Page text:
Look in the Well: A Conversation
James Still and Jim Wayne
Used with permission.
JM: During the month
of August 1983 at Yaddo I had the opportunity to converse with James Still
on a daily basis, so what I'm doing here this evening is a continuation of
that conversation. I recently came across an interesting statement by Saul
Bellow, Jim. He said that "a writer is a reader who has been moved to
emulation." How did you begin writing?
JS: I wish I remembered
and could tell you. I don't think I began exactly. I never had any
thought of being a writer. I didn't know what it meant, to tell the
truth. I do recall writing a little poem once, which, honestly, is not
too bad. I was fourteen. I pitched a little tent -- you know you have to
have romantic associations with the poem -- I pitched a little tent in the
yard, and I went into that tent and wrote this little verse. I still know
the poem now -- I won't say it, I assure you. But I'm still astonished
when I see this little verse. I do intend to publish it some day to show
how far you can come from something of that sort.
that Bellow statement suggests that there's some kind of connection
between reading and writing. What sort of things did you read?
JS: We had no books in our home. Well, there was the Bible, of
course, which no body was reading. I tried to read it once, but I got
stopped in the "begats." My father was a veterinarian, that is, a horse
doctor, a man with no formal training at all. We had one volume called The Anatomy of the Horse, which wasn't very entertaining. And we
had another one which was called The Palaces of Sin, or The Devil in
Society and which had to do with a man inheriting a million dollars
and going to Washington, DC, where he observed the wicked life that was
being led by the congressmen and senators. It seemed that these people
played cards and they also drank gin. Now I didn't know what gin was. I
knew all about liquor, but I thought gin must be pretty bad. Then there
was one more book. It was called The Cyclopedia of Universal
Knowledge. It was a very large book. I remember that one of the backs
was torn off. But it had a great many things in it, including how to play
all kinds of games, even the game of hoyle. There were about twenty poems
-- great poems by Keats, Shelley, and so on. I memorized those. And I
knew I was surely the only person in my area who knew twenty words of
Arabic when I was eight years old. I also knew maybe twenty-five words
from various languages, how to say hello, goodmorning, and so on. I
learned from that book how to prune fruit trees, how to write business
letters. And there was a little bit on physics and on the chemistry of
JM: Did you get any urgings or guidance from your
parents as to what you ought to be?
JS: None. Well, my father
wanted me to be a lawyer. I'm sure he didn't, though he never said it,
because he dragged me around to every lawyer in the country and anywhere
else. I was always being introduced to lawyers and judges. And when the
governor came to town, he pushed me through the crowd to shake hands with
him. But I never thought of being a lawyer. That was nothing I wanted to
do. My father never urged me toward anything. In fact, I don't recall my
parents' ever asking me if my homework was done. I don't think we did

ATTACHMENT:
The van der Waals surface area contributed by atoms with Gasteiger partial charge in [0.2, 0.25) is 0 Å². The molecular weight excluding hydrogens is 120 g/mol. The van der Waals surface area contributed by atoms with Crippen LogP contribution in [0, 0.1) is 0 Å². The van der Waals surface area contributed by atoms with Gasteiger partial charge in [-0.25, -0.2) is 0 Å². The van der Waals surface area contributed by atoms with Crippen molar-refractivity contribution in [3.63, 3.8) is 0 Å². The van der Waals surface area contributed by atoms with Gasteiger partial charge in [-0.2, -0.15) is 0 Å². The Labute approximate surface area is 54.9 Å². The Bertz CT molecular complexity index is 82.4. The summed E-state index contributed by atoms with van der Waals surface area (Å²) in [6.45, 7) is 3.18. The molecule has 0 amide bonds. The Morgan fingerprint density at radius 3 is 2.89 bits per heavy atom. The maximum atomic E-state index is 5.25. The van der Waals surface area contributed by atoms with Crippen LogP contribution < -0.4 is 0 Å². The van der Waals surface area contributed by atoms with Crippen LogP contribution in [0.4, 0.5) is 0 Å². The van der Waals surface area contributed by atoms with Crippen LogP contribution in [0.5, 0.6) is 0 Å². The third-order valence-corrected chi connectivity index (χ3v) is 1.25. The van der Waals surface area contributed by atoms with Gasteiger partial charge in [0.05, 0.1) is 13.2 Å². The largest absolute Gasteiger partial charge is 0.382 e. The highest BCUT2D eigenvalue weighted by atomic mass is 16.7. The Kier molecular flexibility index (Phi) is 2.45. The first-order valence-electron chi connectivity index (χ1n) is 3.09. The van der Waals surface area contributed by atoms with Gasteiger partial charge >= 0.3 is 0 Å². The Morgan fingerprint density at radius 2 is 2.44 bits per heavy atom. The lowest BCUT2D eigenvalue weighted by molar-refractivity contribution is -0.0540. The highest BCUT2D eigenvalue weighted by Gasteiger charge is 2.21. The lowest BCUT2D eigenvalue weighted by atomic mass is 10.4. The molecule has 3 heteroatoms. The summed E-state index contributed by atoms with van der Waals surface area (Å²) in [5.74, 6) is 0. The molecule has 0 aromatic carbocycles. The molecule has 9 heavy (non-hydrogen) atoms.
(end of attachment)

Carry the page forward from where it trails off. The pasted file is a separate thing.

homework in those days. I carried my books home every night and then
carried them back to school, but I don't think I ever opened them. I
don't recall that I did. Anyway, they were sort of dull. However, in
time I came across other books -- Tom Swift books and Tom Slade books. I
didn't care for them really. We subscribed to the Country
Gentleman, and Zane Grey had serialized novels in it. But I didn't
like them. I don't know how I learned so early, but anyway I didn't care
for them at all. But one day we moved at last to a little town called
Shawmut, and in one corner of a building there was a small library. There
was an elderly lady who took care of the library, but she would never let
you touch the books; she would go bring you one. And one day she kept
bringing books and I didn't want to read them -- I didn't like them -- so
she told me to go look for myself. So I went back, and I found a book
called Father Goriot by Balzac -- I'd never heard of him. It had
no pictures in it and had very small print and looked very unpromising,
but I took it home. And that night I read this book. I don't know that I
read all night, but I read a long time. That was my first approach to
literature. And I never turned back. After then I read adult books when
I could get them. I think the only other book I read about that time was
Treasure Island, which was a children's book and an adult book as
well. I looked at it again not long ago, and I think it is still a
classic, a very fine book.
Now this town you mentioned,
Shawmut, where you encountered the library and the works of Balzac, was in
JS: Yes it was.
JM: From there you came up to
Lincoln Memorial University in Tennessee.
JS: Well, not from
there. We moved again.
JM: But from the state of Alabama you
came to LMU?
JS: I did. I graduated from high school there in
Fairfax, Alabama, and then I went up to Lincoln Memorial. The way I
happened to get there was we had a substitute teacher, or rather, one of
the teachers left school and they hired a man through a teachers' agency.
All my teachers were women -- well, I recall one who wasn't -- all the way
through school until this man. And one day he said his father was dean of
a school in Tennessee and he left some catalogues on his desk if anybody
wanted one. So I saw in reading it that they had work programs. And when
I graduated, I went there. I didn't have any money, but I went. They
didn't know what to do with me, but they kept me. I was very small -- you
wouldn't believe it. So they signed me up in the Academy; they couldn't
imagine I was college age.
JM: Now, we're sitting here at a